Kyle: curious why the NDA issue is a non-factor over at SO, but is a factor here. Thoughts? –  p.campbell May 10 '12 at 2:30
    
@p.campbell For the longest time I was ambivalent about allowing questions covered by an NDA on Ask Different, but someone made the case to me that it was unfair to dangle a question whose answer was protected by an NDA in front of those who have signed one, tempting them to break it. Besides, NDA'd software is usually also feature-incomplete and buggy, both of which are generally discouraged/disallowed as well. –  Kyle Cronin May 10 '12 at 2:48
    
I think that - with today's announcements - we should begin opening limited Mountain Lion questions. (In particular, on the Tech Specs page, Apple publicly lists the supported machines.) –  CajunLuke Jun 11 '12 at 22:05

If you have legitimate access to install and run Mountain Lion, then by definition you have a dedicated support area that is highly targeted towards discussion of it without the sorts of arbitrary limits of scope that we (rightly) have here.

Anyone who has a genuine question about ML that is more than curiosity for the purposes of being a Beta Hero at home is either ignoring the most suitable resource which they have paid cold hard cash for, or has managed to grab a copy by other means.

It's all about knowing your audience. Anyone can buy an iPod, iPods are on topic for community crowd sourced support on an unofficial forum like this. Likewise, anyone can join the developer program, but that doesn't mean the same rules apply. The audience is markedly different. Allowing such Beta questions restricts said questions to a minority portion of the audience, which means that only a tiny proportion of users can have valid input or view for the purpose of answering or even voting, and worse still at the risk of alienating that audience that sees this place as an accessible place to look for help and doesn't want to see a whole load of minimally useful stuff that they don't understand or care about which is likely to become outdated or inappropriate very quickly floating to the top.

I am a member of the developer program, and I wouldn't dream of asking any questions I have about it anywhere other than the official place. I've paid for that support, I have not only a right to use it, but an expectation to see anything I do ask answered appropriately. I don't have the same expectation of a free site on the internet, even a quality one like here.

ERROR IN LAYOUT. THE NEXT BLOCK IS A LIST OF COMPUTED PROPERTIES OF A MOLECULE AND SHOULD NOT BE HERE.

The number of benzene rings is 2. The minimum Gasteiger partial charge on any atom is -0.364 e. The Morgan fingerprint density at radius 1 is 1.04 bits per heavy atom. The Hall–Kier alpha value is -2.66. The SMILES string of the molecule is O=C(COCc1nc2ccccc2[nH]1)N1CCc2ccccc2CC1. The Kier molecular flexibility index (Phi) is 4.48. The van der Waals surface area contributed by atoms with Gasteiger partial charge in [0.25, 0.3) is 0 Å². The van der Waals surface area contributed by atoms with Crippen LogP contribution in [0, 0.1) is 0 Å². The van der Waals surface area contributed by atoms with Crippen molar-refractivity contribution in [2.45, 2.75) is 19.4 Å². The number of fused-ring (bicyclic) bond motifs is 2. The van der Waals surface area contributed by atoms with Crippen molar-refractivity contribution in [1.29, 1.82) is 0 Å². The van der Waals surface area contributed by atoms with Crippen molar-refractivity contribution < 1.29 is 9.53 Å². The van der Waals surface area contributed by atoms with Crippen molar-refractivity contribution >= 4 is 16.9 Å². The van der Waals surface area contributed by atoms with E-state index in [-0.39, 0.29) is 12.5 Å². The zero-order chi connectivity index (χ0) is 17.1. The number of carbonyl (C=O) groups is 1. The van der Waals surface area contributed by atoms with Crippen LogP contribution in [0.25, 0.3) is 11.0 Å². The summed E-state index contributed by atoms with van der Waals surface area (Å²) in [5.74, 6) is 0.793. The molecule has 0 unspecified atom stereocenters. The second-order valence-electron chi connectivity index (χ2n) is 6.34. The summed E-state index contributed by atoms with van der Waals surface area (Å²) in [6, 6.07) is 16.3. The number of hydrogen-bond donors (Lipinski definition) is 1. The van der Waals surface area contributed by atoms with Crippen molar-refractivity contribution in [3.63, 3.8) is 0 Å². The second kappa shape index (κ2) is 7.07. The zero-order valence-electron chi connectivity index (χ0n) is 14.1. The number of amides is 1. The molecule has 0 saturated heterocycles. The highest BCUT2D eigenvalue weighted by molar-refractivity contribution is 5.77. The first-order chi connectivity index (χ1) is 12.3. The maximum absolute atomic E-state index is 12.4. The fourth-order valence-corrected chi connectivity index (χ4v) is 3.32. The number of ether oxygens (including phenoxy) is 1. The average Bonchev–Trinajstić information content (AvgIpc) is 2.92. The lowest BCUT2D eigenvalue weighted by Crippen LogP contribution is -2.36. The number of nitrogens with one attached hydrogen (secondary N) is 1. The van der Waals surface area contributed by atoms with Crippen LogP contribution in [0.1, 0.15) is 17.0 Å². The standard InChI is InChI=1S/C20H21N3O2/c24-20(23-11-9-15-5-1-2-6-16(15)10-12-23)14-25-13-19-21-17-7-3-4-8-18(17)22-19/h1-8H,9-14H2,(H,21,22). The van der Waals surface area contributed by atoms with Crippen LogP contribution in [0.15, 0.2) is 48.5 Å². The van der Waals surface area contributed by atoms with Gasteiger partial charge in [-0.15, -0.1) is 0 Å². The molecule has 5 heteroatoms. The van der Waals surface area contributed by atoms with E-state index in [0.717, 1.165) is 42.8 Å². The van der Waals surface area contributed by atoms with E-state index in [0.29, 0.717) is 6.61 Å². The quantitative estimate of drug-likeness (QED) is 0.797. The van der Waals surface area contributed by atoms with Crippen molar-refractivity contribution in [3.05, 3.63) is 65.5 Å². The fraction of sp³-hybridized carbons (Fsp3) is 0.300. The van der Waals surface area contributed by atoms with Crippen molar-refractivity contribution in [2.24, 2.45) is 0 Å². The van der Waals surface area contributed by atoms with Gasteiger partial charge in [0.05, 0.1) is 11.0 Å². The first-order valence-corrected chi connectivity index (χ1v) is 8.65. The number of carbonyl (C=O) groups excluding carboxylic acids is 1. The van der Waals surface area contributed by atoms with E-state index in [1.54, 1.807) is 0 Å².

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Now I want to play a "Beta Hero" game. I'm imagining something like Guitar Hero, but you have to hit the notes the instant they come onscreen and if you get a note wrong there's a 1:1,000,000 chance your Xbox catches on fire. –  CajunLuke Apr 17 '12 at 16:58

Whenever deciding whether Ask Different should allow or close:

  • consider whether Apple makes the allowance.

Allowance of questions that may be asked in public

If Apple provides a public area for discussion of an Apple product, then Ask Different should not close or delete questions about that product.

Example: for Messages, Apple provided a discussion area long before the release of OS X 10.8 with Messages.

Closure of questions that should be asked in private

AppleSeed participants should use the discussion board.

Mac Developer Program members should use Apple Developer Forums and other areas designated by Apple.

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This is true, but citing the FAQ on meta is rather backward. The point of the meta discussion is to propose changing the scope of the site, which is then documented in the FAQ. The meta discussion determines what the FAQ should say, not the other way around. –  Daniel Lawson Feb 17 '12 at 3:47
    
Sorry, I was disoriented. Didn't realise that we're in meta! –  Graham Perrin Feb 17 '12 at 9:05

Along with Kyle's points about Ask Different policies, I favor having Mountain Lion pre-release issues reported directly to Apple rather than discussed here, because this ultimately helps Apple improve the software before it is released.

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This is a false dichotomy. Raising an issue here doesn't preclude reporting it to Apple, and vice versa. –  Daniel Lawson Feb 17 '12 at 3:47